Continuing the conversation As a father of three students enrolled in the prohibitively expensive yeshiva education system, I applaud any effort by well-meaning and well-informed people to discuss how to provide a quality education to our children in a fiscally responsible manner. At the same time, however, I believe that these deliberations cannot be at the cost of our overall communal values. For this reason, I was surprised to read in the April 10 report on the organizational meeting in Englewood to discuss a low-cost, no-frills alternative to the current system that one way in which this plan aims to cut costs is by not providing special-education services. Indeed, as the lack of special-education services was one of the points “emphasized” by a spokesperson at this meeting “because of its higher costs” (as reported in this paper), it appears that this particular budget cut is, in fact, a cornerstone of the low-cost plan.
My question to the well-intentioned formulators of this plan, then, is this: What educator believes that cutting special-education services is morally, educationally, or even feasibly appropriate? Let’s assume that by “special education” the formulators of this plan are referring to any pull-out services required by a student to succeed in school (resource rooms, special programs such as Reading Recovery, small-group instruction, etc.). Do the proponents of such a plan believe that a test can be given in kindergarten accurately predicting who will need these services over the years? And, being that no such test exists, how often do the proponents of such a plan believe that ongoing assessments for special services should be given? Every year? Every quarter? Every month?
And let us suppose that it becomes apparent in December of a child’s first-grade year that she is well below grade level in learning to read. Do we have that child wallow for the remainder of the school year without providing the assistance she needs, or do we kick her out of the no-frills program mid-year to attend a more expensive program that will provide the assistance she needs? In the proposed class of 23 students, how much of the teacher’s time will a student require to be considered a student with “special needs”? One-twentieth? One-fifteenth?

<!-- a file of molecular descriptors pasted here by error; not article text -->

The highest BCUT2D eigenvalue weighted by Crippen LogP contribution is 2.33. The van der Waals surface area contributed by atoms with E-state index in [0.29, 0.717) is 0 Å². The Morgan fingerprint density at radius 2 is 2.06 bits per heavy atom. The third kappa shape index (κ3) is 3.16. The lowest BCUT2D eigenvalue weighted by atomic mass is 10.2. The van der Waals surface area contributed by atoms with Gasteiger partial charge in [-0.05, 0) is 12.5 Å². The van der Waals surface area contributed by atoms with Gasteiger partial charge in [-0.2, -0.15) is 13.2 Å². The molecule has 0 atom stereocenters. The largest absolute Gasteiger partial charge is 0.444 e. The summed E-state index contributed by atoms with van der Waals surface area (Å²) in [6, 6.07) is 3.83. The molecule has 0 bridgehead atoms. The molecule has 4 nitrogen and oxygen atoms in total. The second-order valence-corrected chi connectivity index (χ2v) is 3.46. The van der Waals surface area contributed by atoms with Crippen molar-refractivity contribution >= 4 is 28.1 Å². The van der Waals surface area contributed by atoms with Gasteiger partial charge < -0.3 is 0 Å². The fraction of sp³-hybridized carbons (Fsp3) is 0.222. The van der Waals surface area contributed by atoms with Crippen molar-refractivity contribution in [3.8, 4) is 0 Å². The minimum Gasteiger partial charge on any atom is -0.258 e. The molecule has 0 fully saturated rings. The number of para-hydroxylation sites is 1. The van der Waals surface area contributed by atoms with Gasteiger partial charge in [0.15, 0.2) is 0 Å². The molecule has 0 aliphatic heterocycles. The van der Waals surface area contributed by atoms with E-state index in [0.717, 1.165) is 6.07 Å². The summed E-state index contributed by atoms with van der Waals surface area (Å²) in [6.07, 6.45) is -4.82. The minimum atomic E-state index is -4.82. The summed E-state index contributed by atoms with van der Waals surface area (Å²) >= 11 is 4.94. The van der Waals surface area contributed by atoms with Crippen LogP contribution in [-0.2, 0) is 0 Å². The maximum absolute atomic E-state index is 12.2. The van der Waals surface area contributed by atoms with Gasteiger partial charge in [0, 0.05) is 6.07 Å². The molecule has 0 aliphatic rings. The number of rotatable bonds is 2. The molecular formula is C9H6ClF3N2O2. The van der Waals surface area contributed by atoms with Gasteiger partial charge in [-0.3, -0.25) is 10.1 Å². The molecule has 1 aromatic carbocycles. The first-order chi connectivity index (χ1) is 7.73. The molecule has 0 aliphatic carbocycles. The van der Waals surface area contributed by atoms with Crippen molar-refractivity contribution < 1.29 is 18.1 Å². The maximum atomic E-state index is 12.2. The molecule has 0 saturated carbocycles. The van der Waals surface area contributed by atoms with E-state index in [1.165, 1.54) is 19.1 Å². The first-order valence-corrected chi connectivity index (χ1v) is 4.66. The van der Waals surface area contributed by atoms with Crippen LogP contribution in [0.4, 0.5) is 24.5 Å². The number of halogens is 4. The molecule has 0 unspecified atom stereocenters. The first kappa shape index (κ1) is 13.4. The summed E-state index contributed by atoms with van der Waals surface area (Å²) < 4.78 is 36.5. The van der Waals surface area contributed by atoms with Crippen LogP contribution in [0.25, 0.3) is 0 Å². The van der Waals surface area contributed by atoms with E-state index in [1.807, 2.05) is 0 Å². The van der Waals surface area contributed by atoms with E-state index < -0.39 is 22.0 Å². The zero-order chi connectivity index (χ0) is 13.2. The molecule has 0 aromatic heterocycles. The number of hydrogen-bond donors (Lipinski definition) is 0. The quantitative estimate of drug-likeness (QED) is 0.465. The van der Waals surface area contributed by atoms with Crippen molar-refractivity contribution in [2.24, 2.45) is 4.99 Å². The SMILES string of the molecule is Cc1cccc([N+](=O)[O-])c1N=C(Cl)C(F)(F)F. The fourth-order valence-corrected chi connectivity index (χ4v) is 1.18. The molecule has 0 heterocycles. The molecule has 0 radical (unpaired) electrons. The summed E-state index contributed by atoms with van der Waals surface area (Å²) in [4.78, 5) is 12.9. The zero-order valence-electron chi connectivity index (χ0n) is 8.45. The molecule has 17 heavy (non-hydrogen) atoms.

Additionally, is it just students with special educational needs that this proposal aims to discriminate against, or is it all special needs? Does a ninth-grader with an eating disorder get kicked out of the program because she may require more attention from the school psychologist than she is allotted in the budget? Will a sixth-grader having a particularly difficult time coping with his parents’ divorce be told that “special guidance services” are not available in the low-cost program? And if the low-cost plan is based on parents paying privately for the extra educational or emotional help their children may need, where then are the savings to parents?
And to those parents who still feel that, even if special education in all of its varieties is necessary for some children, they should not need to pay for services their own children do not require, my response is: Just because your child doesn’t need these services, who is to say that your next child won’t? In other words, we all recognize that, despite the overwhelming burden that yeshiva tuitions place on our families, the tuition dollars we pay as a community do not come close to meeting the actual costs of educating our children. If a family decides that their child doesn’t need special services and therefore opts to attend the no-frills program that does not provide these services, should the community then be asked to foot the bill for their next child, who might require these services and therefore attend a higher-cost program? Is cutting special education to save money for people who do not feel they need such services any different from a group of wealthy families proposing that, because they are not in need of financial assistance, they should be able to save money by opening a program that doesn’t offer scholarships or use a portion of their tuition to help fund scholarships for the “financially disabled”?
It does, indeed, take a village to raise a child. And if a group of concerned parents and community leaders chooses to explore an educational alternative that lowers the tuition burden on parents by cutting down on extravagances or de-emphasizes the materialistic aspects of our schools’ current educational models, such an endeavor should be applauded. But providing and funding special-education services for those who, with these services, can succeed quite well in our schools is neither extravagant nor materialistic. Rather, it is a communal and moral responsibility from which we all, directly or indirectly, benefit. A program that denies these services is not a meaningful contribution to the discussion of the tuition crisis, but rather an experiment in social Darwinism that is sure to hurt more families than it helps.